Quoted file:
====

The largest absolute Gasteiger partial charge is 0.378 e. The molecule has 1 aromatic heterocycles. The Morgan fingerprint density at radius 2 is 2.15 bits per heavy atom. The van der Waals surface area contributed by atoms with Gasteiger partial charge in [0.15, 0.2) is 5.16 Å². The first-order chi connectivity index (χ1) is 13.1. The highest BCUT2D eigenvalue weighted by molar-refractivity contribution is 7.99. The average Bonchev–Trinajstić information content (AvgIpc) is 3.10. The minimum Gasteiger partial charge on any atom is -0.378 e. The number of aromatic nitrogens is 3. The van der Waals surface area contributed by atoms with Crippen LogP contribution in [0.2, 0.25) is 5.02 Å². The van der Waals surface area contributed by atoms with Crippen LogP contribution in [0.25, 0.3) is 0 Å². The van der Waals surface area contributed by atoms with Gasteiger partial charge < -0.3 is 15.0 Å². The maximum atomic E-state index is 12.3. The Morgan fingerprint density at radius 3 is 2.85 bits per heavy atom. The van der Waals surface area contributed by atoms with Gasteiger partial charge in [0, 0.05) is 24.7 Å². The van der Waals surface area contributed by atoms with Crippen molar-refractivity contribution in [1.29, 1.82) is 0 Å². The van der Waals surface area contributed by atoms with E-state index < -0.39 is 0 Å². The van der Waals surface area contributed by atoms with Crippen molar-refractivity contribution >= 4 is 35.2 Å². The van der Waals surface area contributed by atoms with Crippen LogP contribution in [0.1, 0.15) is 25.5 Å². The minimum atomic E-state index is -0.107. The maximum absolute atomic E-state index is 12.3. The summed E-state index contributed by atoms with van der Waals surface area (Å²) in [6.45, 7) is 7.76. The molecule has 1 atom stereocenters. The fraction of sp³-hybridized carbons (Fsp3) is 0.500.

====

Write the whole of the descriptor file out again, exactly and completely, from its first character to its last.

The largest absolute Gasteiger partial charge is 0.378 e. The molecule has 1 aromatic heterocycles. The Morgan fingerprint density at radius 2 is 2.15 bits per heavy atom. The van der Waals surface area contributed by atoms with Gasteiger partial charge in [0.15, 0.2) is 5.16 Å². The first-order chi connectivity index (χ1) is 13.1. The highest BCUT2D eigenvalue weighted by molar-refractivity contribution is 7.99. The average Bonchev–Trinajstić information content (AvgIpc) is 3.10. The minimum Gasteiger partial charge on any atom is -0.378 e. The number of aromatic nitrogens is 3. The van der Waals surface area contributed by atoms with Crippen LogP contribution in [0.2, 0.25) is 5.02 Å². The van der Waals surface area contributed by atoms with Crippen LogP contribution in [0.25, 0.3) is 0 Å². The van der Waals surface area contributed by atoms with Gasteiger partial charge < -0.3 is 15.0 Å². The maximum atomic E-state index is 12.3. The Morgan fingerprint density at radius 3 is 2.85 bits per heavy atom. The van der Waals surface area contributed by atoms with Gasteiger partial charge in [0, 0.05) is 24.7 Å². The van der Waals surface area contributed by atoms with Crippen molar-refractivity contribution in [1.29, 1.82) is 0 Å². The van der Waals surface area contributed by atoms with E-state index < -0.39 is 0 Å². The van der Waals surface area contributed by atoms with Crippen molar-refractivity contribution >= 4 is 35.2 Å². The van der Waals surface area contributed by atoms with Crippen LogP contribution in [0.1, 0.15) is 25.5 Å². The minimum atomic E-state index is -0.107. The maximum absolute atomic E-state index is 12.3. The summed E-state index contributed by atoms with van der Waals surface area (Å²) in [6.45, 7) is 7.76. The molecule has 1 atom stereocenters. The fraction of sp³-hybridized carbons (Fsp3) is 0.500.